While I was a fan of all three finalists, my personal finalist-favorite, Death Wish Coffee of Round Lake, New York, won this year’s “Small Business, Big Game” competition sponsored by Intuit QuickBooks.

On SmallBusiness.com | Story about this year’s ten finalists
On SmallBusiness.com | Story about this year’s top three finalists
On SmallBusiness.com | Interview with Death Wish Coffee Owner, Mike Brown

The grand prize is being featured in a $5 million, 30-second commercial during the CBS telecast of Super Bowl 50 on February 7. The prize also included production of the big-budget, no-holds-barred TV commercial (below) that features a Viking ship filled with actors numbering about three-times the employee-count at Death Wish Coffee. Considering the cost of production and airtime, the value of being featured in such a spot is easily over $6 million and is likely one of the most valuable contests ever won by a small business. (Not counting being acquihired by Google.)

The guy smiling in the photo below is Mike Brown, owner of Death Wish Coffee and leader of the fun crew who works there.


Here’s the killer Super Bowl commercial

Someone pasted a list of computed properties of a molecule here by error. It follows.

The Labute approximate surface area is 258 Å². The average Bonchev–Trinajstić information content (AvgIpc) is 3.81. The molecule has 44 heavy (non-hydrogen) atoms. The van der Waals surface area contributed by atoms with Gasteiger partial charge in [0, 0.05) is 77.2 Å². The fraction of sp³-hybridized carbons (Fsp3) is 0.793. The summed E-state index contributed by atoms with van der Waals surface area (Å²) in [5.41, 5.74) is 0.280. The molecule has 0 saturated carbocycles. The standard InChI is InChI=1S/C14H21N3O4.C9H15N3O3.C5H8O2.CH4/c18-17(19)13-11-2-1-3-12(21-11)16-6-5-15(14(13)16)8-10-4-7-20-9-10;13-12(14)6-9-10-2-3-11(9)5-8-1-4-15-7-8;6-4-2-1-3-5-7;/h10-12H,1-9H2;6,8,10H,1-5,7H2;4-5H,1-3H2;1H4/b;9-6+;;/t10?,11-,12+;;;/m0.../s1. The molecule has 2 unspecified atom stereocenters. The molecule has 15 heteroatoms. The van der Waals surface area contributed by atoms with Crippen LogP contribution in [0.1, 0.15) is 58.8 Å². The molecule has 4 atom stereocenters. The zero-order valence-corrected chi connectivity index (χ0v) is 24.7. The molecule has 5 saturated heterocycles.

Not since the famous 1984 Apple Super Bowl commercial has there been such a dramatic portrayal of a small upstart company out to conquer the world.

Just in case you think I was exaggerating about the number of actors being more than the number of employees at Death Wish Coffee, here is a staff photo from a few months ago. I’m sure they’ll be needing to scale up production after a Super Bowl ad.


So How is the Coffee?

As I wrote in October, I conducted some personal research on Death Wish Coffee in preparation of SmallBusiness.com’s coverage of the competition. I brewed a cup before my daily 6 a.m. walk with my two dogs. By 15 minutes into the walk, the dogs were begging me to slow down. Imagine brewing coffee with Red Bull to wash down a NoDoz tablet and you’ll begin to understand the magical powers of Death Wish Coffee.

Surprisingly, the coffee has a smooth, gentle taste; the opposite of what I was expecting from a product that has a skull and crossbones as its logo.

Within a few days, I became addicted (in a positive way) to Death Wish Coffee and had to email Teah Teriele, the manager of marketing and shipping, “Are people as surprised as I am that a coffee called Death Wish tastes pleasant? What do people think it’s going to taste like?”

“Most probably, they expect something similar to tar. We make it our mission to shock people with how good it is,” she replied.

Teah’s answer reminded me why I love small businesses.

Photos: Death Wish Coffee, Intuit

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